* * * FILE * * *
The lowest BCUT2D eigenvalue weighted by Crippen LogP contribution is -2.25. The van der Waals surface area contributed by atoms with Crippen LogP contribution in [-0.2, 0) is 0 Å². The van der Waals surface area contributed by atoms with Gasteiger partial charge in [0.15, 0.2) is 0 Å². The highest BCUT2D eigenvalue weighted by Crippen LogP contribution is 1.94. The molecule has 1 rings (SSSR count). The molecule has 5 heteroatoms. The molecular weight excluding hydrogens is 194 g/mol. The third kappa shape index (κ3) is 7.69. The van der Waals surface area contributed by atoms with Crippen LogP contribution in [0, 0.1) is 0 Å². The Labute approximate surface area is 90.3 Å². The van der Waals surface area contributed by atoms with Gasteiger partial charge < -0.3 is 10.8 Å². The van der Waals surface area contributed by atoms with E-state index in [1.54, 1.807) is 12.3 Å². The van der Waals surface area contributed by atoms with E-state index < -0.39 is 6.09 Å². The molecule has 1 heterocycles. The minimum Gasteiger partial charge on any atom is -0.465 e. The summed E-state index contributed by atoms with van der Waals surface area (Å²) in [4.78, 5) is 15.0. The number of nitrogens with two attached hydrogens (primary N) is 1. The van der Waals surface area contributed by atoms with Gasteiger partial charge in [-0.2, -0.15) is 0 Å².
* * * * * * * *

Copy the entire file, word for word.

The lowest BCUT2D eigenvalue weighted by Crippen LogP contribution is -2.25. The van der Waals surface area contributed by atoms with Crippen LogP contribution in [-0.2, 0) is 0 Å². The van der Waals surface area contributed by atoms with Gasteiger partial charge in [0.15, 0.2) is 0 Å². The highest BCUT2D eigenvalue weighted by Crippen LogP contribution is 1.94. The molecule has 1 rings (SSSR count). The molecule has 5 heteroatoms. The molecular weight excluding hydrogens is 194 g/mol. The third kappa shape index (κ3) is 7.69. The van der Waals surface area contributed by atoms with Crippen LogP contribution in [0, 0.1) is 0 Å². The Labute approximate surface area is 90.3 Å². The van der Waals surface area contributed by atoms with Gasteiger partial charge < -0.3 is 10.8 Å². The van der Waals surface area contributed by atoms with E-state index in [1.54, 1.807) is 12.3 Å². The van der Waals surface area contributed by atoms with E-state index < -0.39 is 6.09 Å². The molecule has 1 heterocycles. The minimum Gasteiger partial charge on any atom is -0.465 e. The summed E-state index contributed by atoms with van der Waals surface area (Å²) in [4.78, 5) is 15.0. The number of nitrogens with two attached hydrogens (primary N) is 1. The van der Waals surface area contributed by atoms with Gasteiger partial charge in [-0.2, -0.15) is 0 Å².